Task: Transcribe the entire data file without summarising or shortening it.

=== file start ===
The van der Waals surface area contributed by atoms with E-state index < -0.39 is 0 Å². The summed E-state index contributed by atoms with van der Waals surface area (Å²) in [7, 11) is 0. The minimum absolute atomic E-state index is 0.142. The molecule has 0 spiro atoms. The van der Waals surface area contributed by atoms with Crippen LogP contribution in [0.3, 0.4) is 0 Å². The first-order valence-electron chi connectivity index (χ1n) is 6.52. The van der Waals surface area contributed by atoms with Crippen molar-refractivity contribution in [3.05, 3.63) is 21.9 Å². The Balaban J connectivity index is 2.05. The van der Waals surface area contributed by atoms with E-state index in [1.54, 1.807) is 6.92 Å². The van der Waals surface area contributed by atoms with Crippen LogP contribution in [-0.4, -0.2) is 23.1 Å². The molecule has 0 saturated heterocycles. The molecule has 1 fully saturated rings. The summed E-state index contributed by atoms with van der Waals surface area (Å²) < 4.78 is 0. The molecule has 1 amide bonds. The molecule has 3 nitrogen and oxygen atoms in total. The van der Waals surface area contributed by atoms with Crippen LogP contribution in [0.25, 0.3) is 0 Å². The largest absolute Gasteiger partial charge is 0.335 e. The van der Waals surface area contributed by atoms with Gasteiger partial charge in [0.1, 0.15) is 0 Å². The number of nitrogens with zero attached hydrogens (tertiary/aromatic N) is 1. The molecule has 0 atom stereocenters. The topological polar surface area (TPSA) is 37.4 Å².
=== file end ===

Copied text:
The van der Waals surface area contributed by atoms with E-state index < -0.39 is 0 Å². The summed E-state index contributed by atoms with van der Waals surface area (Å²) in [7, 11) is 0. The minimum absolute atomic E-state index is 0.142. The molecule has 0 spiro atoms. The van der Waals surface area contributed by atoms with Crippen LogP contribution in [0.3, 0.4) is 0 Å². The first-order valence-electron chi connectivity index (χ1n) is 6.52. The van der Waals surface area contributed by atoms with Crippen molar-refractivity contribution in [3.05, 3.63) is 21.9 Å². The Balaban J connectivity index is 2.05. The van der Waals surface area contributed by atoms with E-state index in [1.54, 1.807) is 6.92 Å². The van der Waals surface area contributed by atoms with Crippen LogP contribution in [-0.4, -0.2) is 23.1 Å². The molecule has 0 saturated heterocycles. The molecule has 1 fully saturated rings. The summed E-state index contributed by atoms with van der Waals surface area (Å²) < 4.78 is 0. The molecule has 1 amide bonds. The molecule has 3 nitrogen and oxygen atoms in total. The van der Waals surface area contributed by atoms with Crippen LogP contribution in [0.25, 0.3) is 0 Å². The largest absolute Gasteiger partial charge is 0.335 e. The van der Waals surface area contributed by atoms with Gasteiger partial charge in [0.1, 0.15) is 0 Å². The number of nitrogens with zero attached hydrogens (tertiary/aromatic N) is 1. The molecule has 0 atom stereocenters. The topological polar surface area (TPSA) is 37.4 Å².